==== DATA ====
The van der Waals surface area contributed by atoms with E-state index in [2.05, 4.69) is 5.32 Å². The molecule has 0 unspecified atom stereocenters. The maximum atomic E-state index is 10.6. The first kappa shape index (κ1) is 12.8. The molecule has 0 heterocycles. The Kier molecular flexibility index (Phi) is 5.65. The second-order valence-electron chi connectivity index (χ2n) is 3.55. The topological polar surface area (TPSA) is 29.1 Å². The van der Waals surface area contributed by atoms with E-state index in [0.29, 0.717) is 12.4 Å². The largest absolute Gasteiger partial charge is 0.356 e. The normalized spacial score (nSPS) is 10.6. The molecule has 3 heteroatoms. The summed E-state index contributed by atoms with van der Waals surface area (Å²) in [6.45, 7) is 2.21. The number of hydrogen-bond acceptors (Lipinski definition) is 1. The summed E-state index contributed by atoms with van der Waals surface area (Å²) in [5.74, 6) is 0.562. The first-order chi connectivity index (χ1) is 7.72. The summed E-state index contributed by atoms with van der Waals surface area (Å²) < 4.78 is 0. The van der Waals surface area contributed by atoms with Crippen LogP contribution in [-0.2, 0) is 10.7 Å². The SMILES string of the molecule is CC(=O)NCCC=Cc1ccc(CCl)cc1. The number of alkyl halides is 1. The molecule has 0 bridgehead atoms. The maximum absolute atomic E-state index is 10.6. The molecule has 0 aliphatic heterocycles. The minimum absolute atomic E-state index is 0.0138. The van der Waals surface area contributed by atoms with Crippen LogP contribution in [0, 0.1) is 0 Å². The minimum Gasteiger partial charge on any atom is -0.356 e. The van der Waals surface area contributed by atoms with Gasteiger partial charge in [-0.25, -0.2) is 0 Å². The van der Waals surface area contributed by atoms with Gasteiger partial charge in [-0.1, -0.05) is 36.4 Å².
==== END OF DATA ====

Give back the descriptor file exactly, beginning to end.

The van der Waals surface area contributed by atoms with E-state index in [2.05, 4.69) is 5.32 Å². The molecule has 0 unspecified atom stereocenters. The maximum atomic E-state index is 10.6. The first kappa shape index (κ1) is 12.8. The molecule has 0 heterocycles. The Kier molecular flexibility index (Phi) is 5.65. The second-order valence-electron chi connectivity index (χ2n) is 3.55. The topological polar surface area (TPSA) is 29.1 Å². The van der Waals surface area contributed by atoms with E-state index in [0.29, 0.717) is 12.4 Å². The largest absolute Gasteiger partial charge is 0.356 e. The normalized spacial score (nSPS) is 10.6. The molecule has 3 heteroatoms. The summed E-state index contributed by atoms with van der Waals surface area (Å²) in [6.45, 7) is 2.21. The number of hydrogen-bond acceptors (Lipinski definition) is 1. The summed E-state index contributed by atoms with van der Waals surface area (Å²) in [5.74, 6) is 0.562. The first-order chi connectivity index (χ1) is 7.72. The summed E-state index contributed by atoms with van der Waals surface area (Å²) < 4.78 is 0. The van der Waals surface area contributed by atoms with Crippen LogP contribution in [-0.2, 0) is 10.7 Å². The SMILES string of the molecule is CC(=O)NCCC=Cc1ccc(CCl)cc1. The number of alkyl halides is 1. The molecule has 0 bridgehead atoms. The maximum absolute atomic E-state index is 10.6. The molecule has 0 aliphatic heterocycles. The minimum absolute atomic E-state index is 0.0138. The van der Waals surface area contributed by atoms with Crippen LogP contribution in [0, 0.1) is 0 Å². The minimum Gasteiger partial charge on any atom is -0.356 e. The van der Waals surface area contributed by atoms with Gasteiger partial charge in [-0.25, -0.2) is 0 Å². The van der Waals surface area contributed by atoms with Gasteiger partial charge in [-0.1, -0.05) is 36.4 Å².